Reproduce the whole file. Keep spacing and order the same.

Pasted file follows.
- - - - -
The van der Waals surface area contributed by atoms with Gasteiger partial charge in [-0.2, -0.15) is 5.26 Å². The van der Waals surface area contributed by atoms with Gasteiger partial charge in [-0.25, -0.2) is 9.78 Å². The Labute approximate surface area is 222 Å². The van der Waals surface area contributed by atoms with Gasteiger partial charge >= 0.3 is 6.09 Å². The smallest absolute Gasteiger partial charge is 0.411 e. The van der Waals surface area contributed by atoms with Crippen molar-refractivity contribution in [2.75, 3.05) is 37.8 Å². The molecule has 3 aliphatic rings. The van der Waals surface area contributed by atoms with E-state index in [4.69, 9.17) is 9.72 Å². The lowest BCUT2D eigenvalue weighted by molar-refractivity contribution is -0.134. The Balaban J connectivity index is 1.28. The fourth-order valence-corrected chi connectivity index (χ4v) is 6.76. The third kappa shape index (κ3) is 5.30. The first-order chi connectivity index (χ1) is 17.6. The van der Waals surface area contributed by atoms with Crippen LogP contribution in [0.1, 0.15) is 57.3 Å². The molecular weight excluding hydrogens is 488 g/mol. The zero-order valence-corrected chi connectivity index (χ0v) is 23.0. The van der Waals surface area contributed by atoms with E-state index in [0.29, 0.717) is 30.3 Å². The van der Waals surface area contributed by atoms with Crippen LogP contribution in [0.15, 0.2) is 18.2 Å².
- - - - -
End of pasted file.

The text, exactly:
The van der Waals surface area contributed by atoms with Gasteiger partial charge in [-0.2, -0.15) is 5.26 Å². The van der Waals surface area contributed by atoms with Gasteiger partial charge in [-0.25, -0.2) is 9.78 Å². The Labute approximate surface area is 222 Å². The van der Waals surface area contributed by atoms with Gasteiger partial charge >= 0.3 is 6.09 Å². The smallest absolute Gasteiger partial charge is 0.411 e. The van der Waals surface area contributed by atoms with Crippen molar-refractivity contribution in [2.75, 3.05) is 37.8 Å². The molecule has 3 aliphatic rings. The van der Waals surface area contributed by atoms with E-state index in [4.69, 9.17) is 9.72 Å². The lowest BCUT2D eigenvalue weighted by molar-refractivity contribution is -0.134. The Balaban J connectivity index is 1.28. The fourth-order valence-corrected chi connectivity index (χ4v) is 6.76. The third kappa shape index (κ3) is 5.30. The first-order chi connectivity index (χ1) is 17.6. The van der Waals surface area contributed by atoms with Crippen LogP contribution in [0.1, 0.15) is 57.3 Å². The molecular weight excluding hydrogens is 488 g/mol. The zero-order valence-corrected chi connectivity index (χ0v) is 23.0. The van der Waals surface area contributed by atoms with E-state index in [0.29, 0.717) is 30.3 Å². The van der Waals surface area contributed by atoms with Crippen LogP contribution in [0.15, 0.2) is 18.2 Å².